One of the oldest glass factories established in Murano, Fratelli Toso was founded in 1854 by six brothers who loved the art of glassmaking. With over 150 years of experience in the field, the Toso family improved their techniques and nowadays are one of the top award-winning manufacturers of Murano glass. Their production has a wide range, going from exclusive chandeliers to charming glass souvenirs.

By far, Fratelli Toso’s most relevant contribution to Murano’s glassmaking history is their beautiful murrine (or millefiori), an ancient technique that forms an assortment of colorful glass canes that have been fused together, thus producing shapes and patterns on the inside. Once the fused canes have cooled down, they are sliced into small pieces, resulting in tiny circular flat beads, known as “murrine”. The Toso family were so skilled in the production of murrine millefiori during the 19th century that they were called “murrinari”. Their collections of millefiori pieces are quite extensive.
Palazzo da Mula

5) Palazzo da Mula

On the Canal Grande of Murano, just a few steps away from Ponte Vivarini, Palazzo da Mula is a fine example of a Venetian Gothic palace. Dating back to the 12th or 13th century, but extensively remodeled, it maintains the splendid façade almost unaltered, with remains of Venetian-Byzantine decoration of considerable artistic interest, in which ornaments such as patera (resembling a dish) and tiles remain embedded.

It was built to be the summer home of the da Mula family (continuing the Venetian nobility's tradition of moving away from Venice during the summer) and continues to be an inspiration to several works of art, particularly oil paintings. There's just something about the building that catches the fascination of artists from far and wide.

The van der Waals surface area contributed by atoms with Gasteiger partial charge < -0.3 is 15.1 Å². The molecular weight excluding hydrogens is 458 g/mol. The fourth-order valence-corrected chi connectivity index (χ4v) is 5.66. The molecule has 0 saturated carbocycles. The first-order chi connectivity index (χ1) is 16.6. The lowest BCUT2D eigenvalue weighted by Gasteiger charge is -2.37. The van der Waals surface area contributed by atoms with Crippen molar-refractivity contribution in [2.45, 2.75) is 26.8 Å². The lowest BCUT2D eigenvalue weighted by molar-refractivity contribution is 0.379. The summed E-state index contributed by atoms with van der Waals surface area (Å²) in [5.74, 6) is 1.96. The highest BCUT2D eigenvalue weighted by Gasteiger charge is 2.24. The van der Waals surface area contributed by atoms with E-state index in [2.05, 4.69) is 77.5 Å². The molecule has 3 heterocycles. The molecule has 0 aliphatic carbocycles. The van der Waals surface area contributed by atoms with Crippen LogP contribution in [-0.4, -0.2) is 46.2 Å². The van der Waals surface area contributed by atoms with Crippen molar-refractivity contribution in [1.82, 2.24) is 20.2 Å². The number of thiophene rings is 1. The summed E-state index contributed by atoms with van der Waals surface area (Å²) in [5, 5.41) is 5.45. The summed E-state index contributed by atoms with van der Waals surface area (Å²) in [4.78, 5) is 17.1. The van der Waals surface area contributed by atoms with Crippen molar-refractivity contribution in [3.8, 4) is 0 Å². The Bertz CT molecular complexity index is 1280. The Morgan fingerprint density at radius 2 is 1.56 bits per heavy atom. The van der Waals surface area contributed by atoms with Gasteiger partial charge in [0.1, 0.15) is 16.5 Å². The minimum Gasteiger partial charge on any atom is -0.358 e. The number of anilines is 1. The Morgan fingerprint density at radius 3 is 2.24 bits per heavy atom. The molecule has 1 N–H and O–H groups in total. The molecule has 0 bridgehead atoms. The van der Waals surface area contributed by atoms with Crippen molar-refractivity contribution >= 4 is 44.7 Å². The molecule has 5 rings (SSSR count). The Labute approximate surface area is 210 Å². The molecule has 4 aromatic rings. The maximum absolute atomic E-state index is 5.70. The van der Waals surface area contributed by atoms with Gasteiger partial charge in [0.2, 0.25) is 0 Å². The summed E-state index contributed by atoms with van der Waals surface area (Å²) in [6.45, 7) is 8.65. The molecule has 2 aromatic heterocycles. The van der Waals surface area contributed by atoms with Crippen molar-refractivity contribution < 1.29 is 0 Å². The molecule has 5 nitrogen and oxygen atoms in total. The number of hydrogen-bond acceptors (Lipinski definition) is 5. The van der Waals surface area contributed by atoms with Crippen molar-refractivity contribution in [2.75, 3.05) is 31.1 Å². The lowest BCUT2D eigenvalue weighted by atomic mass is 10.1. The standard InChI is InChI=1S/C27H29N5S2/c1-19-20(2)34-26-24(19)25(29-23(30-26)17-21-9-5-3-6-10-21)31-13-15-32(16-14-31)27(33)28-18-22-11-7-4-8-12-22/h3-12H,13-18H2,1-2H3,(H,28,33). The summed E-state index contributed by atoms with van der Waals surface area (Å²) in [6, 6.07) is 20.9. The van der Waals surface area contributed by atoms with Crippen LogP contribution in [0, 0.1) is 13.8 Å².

Duomo di Murano

6) Duomo di Murano

Known for its twelfth-century Byzantine mosaic pavement, this church is said to contain the relics of Saint Donatus of Arezzo as well as large bones behind the altar said to be the bones of a dragon slain by the saint.

The church itself is one of the oldest in the Venetian lagoon, originally built in the 7th century and known to have been rebuilt in the 9th century and in 1040 AD (although it is possible that there have been subsequent renovations, due to water intrusion and other problems common to Venice).

It only takes a few minutes to admire from the inside and out but it is definitely worth a stop. There is a very impressive glass mosaic inside, along with mosaics on the floor which are the most impressive of their kind you're likely to see in Venice and perhaps more widely.
Murano Glass Museum (Museo del Vetro)

7) Murano Glass Museum (Museo del Vetro) (must see)

Museo del Vetro is a good place to learn the history of glasswork (including local Murano glass) and the see real examples, some as much as 500 years old! There are a total of 8 rooms with different themes, in which one could spend about an hour reading all the information and looking at the pieces.

Some of the ancient (Syrian) pieces have to be seen to be believed; also the very modern ones. There's also a way to buy a combined ticket to see a glassmaking demo by real masters of the craft.

The palace housing the museum was built in typical Flamboyant Gothic style. In 1659 it became the residence of Bishop Marco Giustinian who later bought the property and donated it to the Torcello diocese. In 1861 it became the town hall of Murano Municipality which used the first floor to house the glass artworks by local artists. Over the following decades, the growing collection of glass artworks gradually took over the entire building. The chandeliers hanging on the ceiling are among the museum's highlights.

Do stop by the gift shop – good value and a way to avoid the kitsch in the commercial shops.

Opening Hours:
Daily: 10am-5pm (Nov-Mar); 10am-6pm (Apr-Oct)
Closed: January 1, December 25